Or, if vested in the latter at all, it is but concurrent.

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Justice McLean did not concur, however, with the Chief Justice and Justice Woodbury, as to the power of States over commerce, but thus distinctly recognized the internal police power of the States :

“ The acknowledged police power of a State extends often to the destruction of property. A nuisance may be abated. Every thing prejudicial to the health or morals of a city may be removed. Merchandize, from a port where a contagious disease prevails, being liable to communicate the disease, may be excluded ; and, in extreme cases, it may be thrown into the sea. This comes in direct conflict with the regulation of commerce, and yet no one doubts the local power. It is a power essential to self-preservation, and exists, necessarily, in every organized community. It is, indeed, the law of nature, and is possessed by man in his individual capacity. He may resist that which does harm him, whether he be assailed by an assassin, or approached by poison. And it is the settled construction of every regulation of commerce, that, undor the sanction of its general laws, no person can introduce into a community malignant diseases, or any thing which contaminates its morals, or endangers its safety. And this is an acknowledged principle applicable to all general regulations. Individuals, in the enjoy. ment of their own rights, must be careful not to injure the rights of others.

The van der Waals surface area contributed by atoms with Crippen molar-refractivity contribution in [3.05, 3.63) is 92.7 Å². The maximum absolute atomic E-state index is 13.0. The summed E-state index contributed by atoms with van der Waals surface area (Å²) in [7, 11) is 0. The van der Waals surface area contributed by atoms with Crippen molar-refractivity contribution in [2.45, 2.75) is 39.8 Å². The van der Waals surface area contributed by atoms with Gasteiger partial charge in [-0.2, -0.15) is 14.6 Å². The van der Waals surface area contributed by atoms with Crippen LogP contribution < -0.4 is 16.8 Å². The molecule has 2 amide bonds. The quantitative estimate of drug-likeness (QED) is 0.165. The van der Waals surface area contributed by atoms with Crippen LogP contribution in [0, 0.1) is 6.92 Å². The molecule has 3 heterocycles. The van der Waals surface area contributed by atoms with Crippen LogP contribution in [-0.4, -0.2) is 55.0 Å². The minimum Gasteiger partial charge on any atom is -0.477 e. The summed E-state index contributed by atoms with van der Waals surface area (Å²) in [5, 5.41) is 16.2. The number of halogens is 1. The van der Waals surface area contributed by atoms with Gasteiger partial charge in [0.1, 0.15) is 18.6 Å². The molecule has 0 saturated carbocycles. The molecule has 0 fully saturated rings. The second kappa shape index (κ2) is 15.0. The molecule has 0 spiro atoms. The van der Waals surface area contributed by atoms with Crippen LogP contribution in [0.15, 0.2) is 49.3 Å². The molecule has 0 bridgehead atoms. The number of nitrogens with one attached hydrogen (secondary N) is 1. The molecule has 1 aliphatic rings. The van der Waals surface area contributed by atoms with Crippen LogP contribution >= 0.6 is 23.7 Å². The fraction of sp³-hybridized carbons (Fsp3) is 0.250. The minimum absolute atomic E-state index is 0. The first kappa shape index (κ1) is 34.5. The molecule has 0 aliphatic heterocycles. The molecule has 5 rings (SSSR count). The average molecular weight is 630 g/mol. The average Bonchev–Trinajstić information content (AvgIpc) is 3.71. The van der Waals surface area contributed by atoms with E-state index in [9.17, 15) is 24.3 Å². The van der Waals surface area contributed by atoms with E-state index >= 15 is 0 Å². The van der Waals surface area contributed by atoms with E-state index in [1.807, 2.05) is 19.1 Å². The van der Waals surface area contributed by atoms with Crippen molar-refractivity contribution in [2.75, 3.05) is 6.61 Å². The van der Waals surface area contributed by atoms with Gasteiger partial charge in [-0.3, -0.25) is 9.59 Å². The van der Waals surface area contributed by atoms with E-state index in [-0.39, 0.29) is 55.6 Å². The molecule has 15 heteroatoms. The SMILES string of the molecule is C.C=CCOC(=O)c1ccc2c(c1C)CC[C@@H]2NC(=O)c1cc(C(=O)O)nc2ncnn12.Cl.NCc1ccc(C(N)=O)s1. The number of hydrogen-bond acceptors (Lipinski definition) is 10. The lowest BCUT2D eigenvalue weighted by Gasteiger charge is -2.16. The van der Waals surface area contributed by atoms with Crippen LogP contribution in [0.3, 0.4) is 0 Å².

" From the explosive nature of gunpowder, a city may exclude it. Now this is an article of commerce, and is not known to carry infectious disease; yet, to guard against a contingent injury, a city may prohibit its introduction. These exceptions are

always implied in commercial regulations, where the General Government is admitted to have the exclusive power. They are not regulations of commeree, but acts of selfpreservation. And although they affect commerce to some extent, yet such effect is the result of the exercise of an undoubted power in the State.